Arcades were still going great guns, a couple of pages covered news from the JAMMA/JAPEA Annual Amusement Machine Show in Japan of the hot games to come in 1989, Taito’s Chase HQ and Namco’s Splatter House being a couple I remember pumping 10p coins into.
Into the main review section, the Lead Review was Powerdrome, a 3D polygon-based racing game for the Atari ST that scored 93% (looked a bit blocky to me, but the stills probably didn’t do the sense of speed justice). Rocket Ranger for the Amiga got 90% for “Excellent graphics, breathtaking sound effects and sampled speech”, and really looked the business. Pac-Mania, also for the Amiga, got 92% for its arcade-accurate take on the isometric 3D pill-muncher. Multi-format games got separate scores per platform, so Operation Wolf got 89% on the Amstrad CPC, 87% on the Spectrum and 79% on the Commodore 64 (suffering a slight loss in graphic definition, and requiring pixel-perfect use of the gun sight), with 16-bit versions to follow later. The reviews section also included version updates, shorter roundups of previously reviewed games that had been released on new platforms, so Revenge of the Mutant Camels II that scored 63% for the Atari ST in issue 8 got 49% for the Amiga version update in this issue, earning criticism for the superior capabilities of the machine being used to only marginally improve the graphics.
After the reviews, another article looked at the world of pirates (yarr, me hearty etc.), talking to members of groups like The Kent Team, PCB and Divisional Distribution. Showing how little has changed over twenty years except the amounts, Bob Hays, co-ordinator of the Federation Against Software Theft (FAST) estimated that piracy amounted to £7.5 million a year in illegal games, but the pirates dismissed such figures, pointing out they wouldn’t have bought the game anyway in most cases, and some were more attracted by the fun and challenge of breaking copy protection rather than the game itself.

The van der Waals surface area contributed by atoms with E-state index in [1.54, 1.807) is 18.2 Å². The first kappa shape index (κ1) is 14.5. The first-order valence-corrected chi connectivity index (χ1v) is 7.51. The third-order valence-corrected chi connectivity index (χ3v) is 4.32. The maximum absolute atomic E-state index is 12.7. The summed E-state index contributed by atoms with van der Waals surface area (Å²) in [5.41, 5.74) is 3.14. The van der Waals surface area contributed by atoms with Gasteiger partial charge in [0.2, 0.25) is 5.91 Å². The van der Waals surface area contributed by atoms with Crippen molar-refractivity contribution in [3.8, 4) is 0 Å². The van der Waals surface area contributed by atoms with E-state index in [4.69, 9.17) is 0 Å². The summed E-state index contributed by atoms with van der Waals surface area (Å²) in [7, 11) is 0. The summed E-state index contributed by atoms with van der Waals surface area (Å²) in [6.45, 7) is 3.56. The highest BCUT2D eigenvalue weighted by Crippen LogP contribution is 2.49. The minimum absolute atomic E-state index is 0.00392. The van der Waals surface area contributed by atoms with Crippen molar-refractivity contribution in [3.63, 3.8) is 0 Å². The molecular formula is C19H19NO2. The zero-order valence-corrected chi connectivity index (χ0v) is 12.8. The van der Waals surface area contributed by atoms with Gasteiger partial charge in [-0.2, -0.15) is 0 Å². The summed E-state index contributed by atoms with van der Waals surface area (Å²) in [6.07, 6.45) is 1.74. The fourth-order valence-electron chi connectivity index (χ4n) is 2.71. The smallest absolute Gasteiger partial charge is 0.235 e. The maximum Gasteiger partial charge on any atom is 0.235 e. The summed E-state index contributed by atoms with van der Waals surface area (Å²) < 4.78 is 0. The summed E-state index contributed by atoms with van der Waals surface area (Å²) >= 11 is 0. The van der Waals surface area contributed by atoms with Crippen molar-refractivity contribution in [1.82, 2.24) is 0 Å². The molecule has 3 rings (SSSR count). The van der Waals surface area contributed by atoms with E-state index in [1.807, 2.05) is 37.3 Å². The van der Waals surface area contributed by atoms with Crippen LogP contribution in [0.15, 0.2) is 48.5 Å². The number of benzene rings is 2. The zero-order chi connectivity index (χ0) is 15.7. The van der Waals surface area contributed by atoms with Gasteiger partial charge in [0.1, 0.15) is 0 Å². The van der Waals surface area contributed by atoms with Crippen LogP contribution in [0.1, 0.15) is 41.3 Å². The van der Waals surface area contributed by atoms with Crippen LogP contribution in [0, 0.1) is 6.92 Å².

A few pages of playing tips offered a variety of tactics and passwords for various games, including Double Dragon: “When in dual player mode if you go up to a Putz and grab him from behind the other player can hit the unfortunate victim as many times as he likes with the whip. He won’t die, your points go up like mad (200 at a time) and you can do this ad infinitum”. And in the game, ah!
Branching out again from games there was a book column, on something of a cyberpunk trip with a couple of Bruce Sterling novels (Islands in the Net and a reprint of Involution Ocean) and the Sterling-edited anthology Mirrorshades getting the thumbs up, but Pat Cadigan’s Mindplayers received a more lukewarm response. Raymond E Feist’s Faerie Tale strained credibility, but was exciting enough to suspend disbelief. A roleplay column reviewed a couple of RuneQuest supplements, Gods of Glorantha (60 Religions for RuneQuest), and the Gloranthan Bestiary.
The letters page was mostly a fairly dull spat between Amiga and ST owners over who had the better machine, with some further fallout from an advert for “Psycho Pigs UXB” in a previous issue featuring a scantily clad model that presumably had attracted some complaints, this month featuring complains about the complaints (“just what is wrong with the human body?”).
Finally, the Back Bytes section included some handy reference material, including a guide to computer systems starting with the 32 bit Acorn Archimedes (£800+, with “over 200 releases for the Archimedes – but only 13 games at last count”), the 16-bit Atari ST (£300 for the 520STFM), Amiga (£400 for an A500 pack including software and TV modulator) and PC (£350 to “well over £4000”, with “… more games than you might expect, largely because of the many PC game-players in America. However, poor display and sound are problems and PC-compatiles are not recommended if you’re only into games, graphics or music”), the 8-bit Amstrad CPC (£299 for the CPC464 with colour monitor), Commodore C64/C128 (£150 for the C64 and ten games) and Sinclair ZX Spectrum (£139 for the +2), and finishing off with the Nintendo Entertainment System (£130), PC Engine (£175) and Sega Master System (£80, including light gun) consoles.